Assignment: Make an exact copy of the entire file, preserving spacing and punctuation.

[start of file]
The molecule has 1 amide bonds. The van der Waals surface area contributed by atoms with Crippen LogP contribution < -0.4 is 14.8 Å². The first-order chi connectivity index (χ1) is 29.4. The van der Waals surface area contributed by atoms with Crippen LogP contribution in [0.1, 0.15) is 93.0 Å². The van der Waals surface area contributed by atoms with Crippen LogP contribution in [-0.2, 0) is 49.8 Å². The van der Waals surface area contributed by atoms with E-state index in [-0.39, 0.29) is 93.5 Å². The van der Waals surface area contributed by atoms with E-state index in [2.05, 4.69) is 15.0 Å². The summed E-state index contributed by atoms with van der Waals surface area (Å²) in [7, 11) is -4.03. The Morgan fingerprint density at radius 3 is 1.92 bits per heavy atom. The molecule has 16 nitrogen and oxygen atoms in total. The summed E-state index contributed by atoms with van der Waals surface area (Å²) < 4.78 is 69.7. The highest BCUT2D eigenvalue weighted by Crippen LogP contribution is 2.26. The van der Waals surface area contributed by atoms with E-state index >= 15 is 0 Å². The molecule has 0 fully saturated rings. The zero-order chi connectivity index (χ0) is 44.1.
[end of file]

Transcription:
The molecule has 1 amide bonds. The van der Waals surface area contributed by atoms with Crippen LogP contribution < -0.4 is 14.8 Å². The first-order chi connectivity index (χ1) is 29.4. The van der Waals surface area contributed by atoms with Crippen LogP contribution in [0.1, 0.15) is 93.0 Å². The van der Waals surface area contributed by atoms with Crippen LogP contribution in [-0.2, 0) is 49.8 Å². The van der Waals surface area contributed by atoms with E-state index in [-0.39, 0.29) is 93.5 Å². The van der Waals surface area contributed by atoms with E-state index in [2.05, 4.69) is 15.0 Å². The summed E-state index contributed by atoms with van der Waals surface area (Å²) in [7, 11) is -4.03. The Morgan fingerprint density at radius 3 is 1.92 bits per heavy atom. The molecule has 16 nitrogen and oxygen atoms in total. The summed E-state index contributed by atoms with van der Waals surface area (Å²) < 4.78 is 69.7. The highest BCUT2D eigenvalue weighted by Crippen LogP contribution is 2.26. The van der Waals surface area contributed by atoms with E-state index >= 15 is 0 Å². The molecule has 0 fully saturated rings. The zero-order chi connectivity index (χ0) is 44.1.